Turning the early spring soil

No toad greets me

Peeking into a hosta

No busy bee I spy


The purple Buddleia reveals

No dancing butterfly wings

A plane circles the sky

Rachel you were right

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Comments 9 comments

Attikos profile image

Attikos 4 years ago from East Cackalacky

She wasn't right about it here in East Cackalacky. There are plenty of all three. The populations vary with the season and the year, but they show not the slightest sign of abating.

Lilleyth profile image

Lilleyth 4 years ago from Mid-Atlantic Author

That is wonderful. I'll be lucky if I see one honey bee and I have all the flowers, shrubs and trees that are supposed to attract them.

marcoujor profile image

marcoujor 4 years ago from Jeffersonville PA


I don't know a whole bunch... but I know...

you are really beautiful as evidenced by...

**these words

**your avatar

**your amazing profile

I am looking forward to getting to know you much better.

Lilleyth profile image

Lilleyth 4 years ago from Mid-Atlantic Author

Well, my goodness, that is so kind of you. Thank you so much!

LauraGT profile image

LauraGT 4 years ago from MA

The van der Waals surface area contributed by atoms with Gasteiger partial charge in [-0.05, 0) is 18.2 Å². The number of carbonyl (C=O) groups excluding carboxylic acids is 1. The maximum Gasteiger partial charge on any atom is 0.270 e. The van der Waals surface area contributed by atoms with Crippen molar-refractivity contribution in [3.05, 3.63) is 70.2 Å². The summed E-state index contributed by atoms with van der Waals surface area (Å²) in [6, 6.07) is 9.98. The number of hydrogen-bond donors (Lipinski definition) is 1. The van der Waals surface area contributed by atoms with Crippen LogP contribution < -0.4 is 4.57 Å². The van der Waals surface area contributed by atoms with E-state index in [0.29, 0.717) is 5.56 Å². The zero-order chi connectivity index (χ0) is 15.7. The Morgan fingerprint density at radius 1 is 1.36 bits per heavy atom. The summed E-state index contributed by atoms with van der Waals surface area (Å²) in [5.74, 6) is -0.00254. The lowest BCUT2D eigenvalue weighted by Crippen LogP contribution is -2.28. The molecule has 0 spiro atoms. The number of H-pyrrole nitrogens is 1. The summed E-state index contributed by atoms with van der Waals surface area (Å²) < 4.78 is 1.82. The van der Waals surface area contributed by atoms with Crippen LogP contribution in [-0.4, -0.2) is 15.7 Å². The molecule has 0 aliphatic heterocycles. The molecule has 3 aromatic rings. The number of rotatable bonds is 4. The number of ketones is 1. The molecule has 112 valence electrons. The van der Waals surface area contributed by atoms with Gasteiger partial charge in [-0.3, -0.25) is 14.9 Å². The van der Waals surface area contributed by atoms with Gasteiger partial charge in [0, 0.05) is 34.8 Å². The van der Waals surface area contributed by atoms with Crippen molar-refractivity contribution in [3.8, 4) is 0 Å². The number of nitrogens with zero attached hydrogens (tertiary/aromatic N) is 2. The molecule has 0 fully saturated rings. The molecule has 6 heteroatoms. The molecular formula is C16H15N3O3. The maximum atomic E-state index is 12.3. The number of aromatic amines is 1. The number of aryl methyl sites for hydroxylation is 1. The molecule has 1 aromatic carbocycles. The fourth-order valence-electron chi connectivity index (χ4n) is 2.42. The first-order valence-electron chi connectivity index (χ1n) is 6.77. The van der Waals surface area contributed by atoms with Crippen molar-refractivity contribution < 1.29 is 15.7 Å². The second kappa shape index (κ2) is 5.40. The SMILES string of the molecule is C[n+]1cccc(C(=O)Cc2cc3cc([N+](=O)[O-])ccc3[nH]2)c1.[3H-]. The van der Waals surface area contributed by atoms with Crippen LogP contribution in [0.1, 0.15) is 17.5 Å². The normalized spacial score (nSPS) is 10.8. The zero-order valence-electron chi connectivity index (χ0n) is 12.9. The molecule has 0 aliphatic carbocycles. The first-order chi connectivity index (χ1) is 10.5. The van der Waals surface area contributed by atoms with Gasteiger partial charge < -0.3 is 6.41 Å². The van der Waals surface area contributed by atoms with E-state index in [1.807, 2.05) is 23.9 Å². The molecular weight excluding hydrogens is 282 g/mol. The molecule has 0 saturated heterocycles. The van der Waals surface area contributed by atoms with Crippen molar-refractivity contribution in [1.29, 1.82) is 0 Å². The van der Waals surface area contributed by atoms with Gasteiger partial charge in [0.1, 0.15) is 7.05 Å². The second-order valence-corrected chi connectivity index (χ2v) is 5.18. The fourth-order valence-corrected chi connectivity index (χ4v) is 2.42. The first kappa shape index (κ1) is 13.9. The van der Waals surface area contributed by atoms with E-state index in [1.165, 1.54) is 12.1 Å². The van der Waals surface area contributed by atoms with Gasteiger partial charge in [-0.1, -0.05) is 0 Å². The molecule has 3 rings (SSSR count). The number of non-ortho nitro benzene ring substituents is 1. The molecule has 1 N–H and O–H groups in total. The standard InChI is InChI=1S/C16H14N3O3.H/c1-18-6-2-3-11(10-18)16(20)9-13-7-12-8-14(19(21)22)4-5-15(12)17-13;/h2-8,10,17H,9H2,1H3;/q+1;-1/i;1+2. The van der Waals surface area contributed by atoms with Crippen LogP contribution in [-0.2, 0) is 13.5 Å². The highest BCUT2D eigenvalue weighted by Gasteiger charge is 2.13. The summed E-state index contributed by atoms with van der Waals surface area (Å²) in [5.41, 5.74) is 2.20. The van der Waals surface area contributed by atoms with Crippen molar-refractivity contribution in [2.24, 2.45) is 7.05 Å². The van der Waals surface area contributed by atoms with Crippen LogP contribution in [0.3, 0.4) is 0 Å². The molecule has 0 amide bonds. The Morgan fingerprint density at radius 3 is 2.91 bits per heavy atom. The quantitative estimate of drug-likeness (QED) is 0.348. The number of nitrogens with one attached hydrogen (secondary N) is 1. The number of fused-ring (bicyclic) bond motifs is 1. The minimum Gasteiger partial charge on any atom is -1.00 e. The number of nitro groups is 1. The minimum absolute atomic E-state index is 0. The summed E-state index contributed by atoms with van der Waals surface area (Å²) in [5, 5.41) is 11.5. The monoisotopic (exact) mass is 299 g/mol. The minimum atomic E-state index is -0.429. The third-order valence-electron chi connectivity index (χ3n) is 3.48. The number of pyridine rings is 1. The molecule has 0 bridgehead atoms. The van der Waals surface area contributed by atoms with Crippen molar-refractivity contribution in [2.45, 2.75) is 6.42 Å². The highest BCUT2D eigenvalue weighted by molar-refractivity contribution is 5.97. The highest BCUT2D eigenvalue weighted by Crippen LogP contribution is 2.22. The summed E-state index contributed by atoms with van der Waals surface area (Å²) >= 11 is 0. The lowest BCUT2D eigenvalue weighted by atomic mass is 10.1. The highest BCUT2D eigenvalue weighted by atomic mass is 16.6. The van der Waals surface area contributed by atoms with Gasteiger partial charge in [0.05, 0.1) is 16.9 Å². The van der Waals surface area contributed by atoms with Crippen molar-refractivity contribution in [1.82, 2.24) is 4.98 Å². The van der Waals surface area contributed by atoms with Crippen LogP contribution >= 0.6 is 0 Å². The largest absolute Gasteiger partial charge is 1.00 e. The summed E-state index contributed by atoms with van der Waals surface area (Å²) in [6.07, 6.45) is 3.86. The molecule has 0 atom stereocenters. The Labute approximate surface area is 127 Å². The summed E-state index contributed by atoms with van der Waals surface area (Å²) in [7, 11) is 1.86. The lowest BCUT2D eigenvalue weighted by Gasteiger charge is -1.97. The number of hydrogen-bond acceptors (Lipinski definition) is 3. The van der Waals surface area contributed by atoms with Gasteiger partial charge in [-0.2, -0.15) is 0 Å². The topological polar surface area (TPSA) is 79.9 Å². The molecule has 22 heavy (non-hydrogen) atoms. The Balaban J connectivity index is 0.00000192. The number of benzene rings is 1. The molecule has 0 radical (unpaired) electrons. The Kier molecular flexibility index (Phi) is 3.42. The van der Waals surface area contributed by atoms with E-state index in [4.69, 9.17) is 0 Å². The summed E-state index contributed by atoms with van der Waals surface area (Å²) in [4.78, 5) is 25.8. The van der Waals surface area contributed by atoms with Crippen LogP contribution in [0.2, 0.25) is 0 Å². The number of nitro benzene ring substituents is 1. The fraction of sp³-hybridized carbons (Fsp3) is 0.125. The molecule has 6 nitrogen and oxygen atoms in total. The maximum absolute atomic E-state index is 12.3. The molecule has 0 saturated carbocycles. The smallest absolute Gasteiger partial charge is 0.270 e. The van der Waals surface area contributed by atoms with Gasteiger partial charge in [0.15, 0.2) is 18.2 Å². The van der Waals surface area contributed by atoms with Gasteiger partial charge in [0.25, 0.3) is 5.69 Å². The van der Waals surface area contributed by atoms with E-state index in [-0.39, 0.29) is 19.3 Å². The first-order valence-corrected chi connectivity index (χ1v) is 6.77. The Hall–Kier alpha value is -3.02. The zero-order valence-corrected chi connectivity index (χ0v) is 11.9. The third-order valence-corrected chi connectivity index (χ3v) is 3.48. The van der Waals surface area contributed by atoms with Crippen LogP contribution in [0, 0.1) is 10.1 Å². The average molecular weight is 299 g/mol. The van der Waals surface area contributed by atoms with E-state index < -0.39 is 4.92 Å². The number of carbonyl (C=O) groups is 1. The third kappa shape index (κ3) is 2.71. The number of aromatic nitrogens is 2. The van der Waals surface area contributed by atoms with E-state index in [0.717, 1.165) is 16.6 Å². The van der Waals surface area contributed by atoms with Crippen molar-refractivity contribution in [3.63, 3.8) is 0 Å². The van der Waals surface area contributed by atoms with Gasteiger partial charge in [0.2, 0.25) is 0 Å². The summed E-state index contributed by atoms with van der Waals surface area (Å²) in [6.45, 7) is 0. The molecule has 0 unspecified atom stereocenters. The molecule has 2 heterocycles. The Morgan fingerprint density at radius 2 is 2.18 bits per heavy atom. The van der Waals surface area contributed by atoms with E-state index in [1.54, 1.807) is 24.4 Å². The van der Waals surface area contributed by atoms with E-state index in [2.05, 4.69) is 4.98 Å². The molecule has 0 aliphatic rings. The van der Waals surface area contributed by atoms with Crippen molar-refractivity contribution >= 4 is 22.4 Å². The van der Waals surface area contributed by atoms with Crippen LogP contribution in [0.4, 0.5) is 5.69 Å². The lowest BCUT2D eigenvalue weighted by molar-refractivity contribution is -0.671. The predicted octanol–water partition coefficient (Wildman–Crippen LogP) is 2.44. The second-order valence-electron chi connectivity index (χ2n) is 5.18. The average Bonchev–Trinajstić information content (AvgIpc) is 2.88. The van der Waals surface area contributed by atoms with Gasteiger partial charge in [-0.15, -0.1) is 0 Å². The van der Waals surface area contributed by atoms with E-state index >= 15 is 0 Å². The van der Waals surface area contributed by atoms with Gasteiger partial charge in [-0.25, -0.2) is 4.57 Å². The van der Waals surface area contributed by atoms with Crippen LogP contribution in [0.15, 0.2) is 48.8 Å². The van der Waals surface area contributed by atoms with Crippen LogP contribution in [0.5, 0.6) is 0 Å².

Thanks for sharing. I wish more people saw the world with your eye!

Lilleyth profile image

Lilleyth 4 years ago from Mid-Atlantic Author

Thank you Laura, I value your comment very much.

Nell Rose profile image

Nell Rose 4 years ago from England

Hi Suzanne, loved this! we are still going through winter over here! lol! the bees are hiding, the wasps have got the sulk and the flowers are just dripping with water, and looking very sorry for themselves!

MizBejabbers profile image

MizBejabbers 2 years ago

Very lovely poem, but sad. Our toads, water frogs and bees disappeared for a few years, but they seem to be returning. We have a tiny garden pond for the frogs and toads, and it was very pleasant to see a couple of frogs and toads sharing a rock in the water. We try to keep a large pineapple sage plant to attract the bees and butterflies, and the hummingbirds, too. I just hope we didn't lose the plant during our hard winter.

Lilleyth profile image

Lilleyth 2 years ago from Mid-Atlantic Author

Oh thank you! It is very sad indeed. I believe all the spraying for West Nile virus is responsible for the die out. Rarely see a toad. When I do I cherish it, and give it a nice shady spot under a hosta.

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